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      1. The Oreck (9 lbs) is the lightest one that actually does the work. I tried three different Sharks and they worked really well — until they stopped working for no special reason. The Oreck is a pretty tough character AND IT HAS BAGS which I SO prefer to those big plastic boxes of dirt. The problem is the weight. The lightweight Sharks are great for light cleaning but fragile — and we have dogs and they don’t do very well on animal hair. And we have trees. MANY MANY trees. Too many trees. Too much pollen. Way too much dust.


      1. So much work. Took me 4 years to get everything sold from our art studios. I brought very little to Mexico and now have a house chock full again. You and I are collectors. We can’t help it.


  5. Just do what you can, Marilyn. Clean those rooms you actually live in as best you can. Maybe those areas won’t be perfect, but as long as the Health Department doesn’t come knocking on your door, make the best of it. The rest of the house? Who cares? I like a clean house as much as anyone else, but I can’t physically do that cleaning, either. I try my best to make the house presentable if someone drops by, and to keep it clean enough to be healthy, but there are rooms I never use, so why waste my limited energy on those rooms? Fortunately, my new house doesn’t seem to get too dusty, so it hasn’t become a huge issue (yet). By the time it does become an issue, I’ll be ready to move into assisted living, and my less-than-immaculate house will become someone else’s problem.


    1. I think I’m ready for assisted living, but the idea so appalls me that I’d rather battle the dirt demons. The idea of all those cheery, organized, well-meaning people telling me what to do. I don’t know if I’d buy a gun and blow their heads off or my own. The irony for me is that I don’t really need a lot of help. I just need no stairs and someone to come in once and week and mop the floor and do some dusting and maybe change the linens. And, of course, in the winter, plow the driveway. I don’t need a nurse and I’m not (currently) dying of anything. Obviously, that could change for one or both of us, but as it stands for the moment, Garry is in very good shape and both his parents lived well into their 80s even with problems and other than my mother who died of metastasized breast cancer (no mammograms back then and some really terrible surgery), the rest of the sisters all lived into their late 80s and 90s. We come from pretty hearty stock. But the back is bad and not getting better. I get tired of being me.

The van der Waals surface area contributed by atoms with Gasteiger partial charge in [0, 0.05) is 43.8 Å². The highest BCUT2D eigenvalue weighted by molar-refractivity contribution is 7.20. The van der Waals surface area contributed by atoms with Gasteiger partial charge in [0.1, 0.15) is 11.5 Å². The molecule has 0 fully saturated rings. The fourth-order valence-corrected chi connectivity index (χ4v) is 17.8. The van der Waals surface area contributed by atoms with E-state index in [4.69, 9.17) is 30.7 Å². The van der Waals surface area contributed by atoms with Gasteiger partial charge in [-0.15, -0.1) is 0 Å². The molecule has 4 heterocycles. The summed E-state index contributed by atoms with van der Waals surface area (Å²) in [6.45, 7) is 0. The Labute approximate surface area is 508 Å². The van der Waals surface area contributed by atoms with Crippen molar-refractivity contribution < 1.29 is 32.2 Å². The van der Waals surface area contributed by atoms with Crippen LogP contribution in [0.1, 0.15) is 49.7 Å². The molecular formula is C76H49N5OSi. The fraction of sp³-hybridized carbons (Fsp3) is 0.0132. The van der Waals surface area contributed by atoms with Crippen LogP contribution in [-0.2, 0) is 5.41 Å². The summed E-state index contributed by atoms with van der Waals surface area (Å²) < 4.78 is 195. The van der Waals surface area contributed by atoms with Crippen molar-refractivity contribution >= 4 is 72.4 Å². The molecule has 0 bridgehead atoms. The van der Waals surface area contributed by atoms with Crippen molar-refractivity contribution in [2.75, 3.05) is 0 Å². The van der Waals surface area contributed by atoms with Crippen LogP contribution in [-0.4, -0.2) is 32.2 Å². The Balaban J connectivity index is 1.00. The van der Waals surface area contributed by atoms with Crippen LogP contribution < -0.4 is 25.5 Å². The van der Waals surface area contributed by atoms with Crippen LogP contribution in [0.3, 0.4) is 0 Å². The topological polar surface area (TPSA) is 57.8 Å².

1. My mother-in-law is in senior housing, in what I guess you would call semi-assisted living. She has her own apartment, with a stove and refrigerator, but she has the option of getting her meals at the in-house cafeteria if she wants. Building management takes care of trash, she just has to put it down the chute at the end of the hall. The apartment is small, so dusting is not difficult (she’s 90!). There is staff available should there be an emergency, but otherwise no one bothers her. When the time comes that she can no longer care for herself, she can move to a unit on a lower floor, which has a full nursing staff. Rent is income-based, and she has no income other than Social Security, so that’s a pretty good deal. I think she has the best of both worlds at this point, and my husband and I have actually considered applying for one of the 2-bedroom units there – but we’re not quite ready. Maybe in another 5-10 years, we’ll have to reconsider. Guess I should have thought about my retirement back when I was 20, but I didn’t.


        1. Except there are two of us AND we have three dogs. And we have more than social security, so we have too much money to get the social security discount, but not enough money to afford it on our own. And then, there are the dogs.


          1. Yep. That’s the biggest reason I won’t get a second dog, as tempted as I am at times. Cody is just small enough that I could probably get a doctor’s note saying I need her by my side so that I could take her into a senior apartment with me. If not, then we just stay in the house until she is no longer with us – another 10 years or so.


  6. That’s the cleanest looking mop I’ve ever seen!
    My come back is we no longer eat off the floors so I don’t clean them as much. It’s nice if one can keep the clutter down.


      1. The best thing to do, I have found, when you think everything is a mess and needs cleaning the urge to clean soon goes away if you lie down.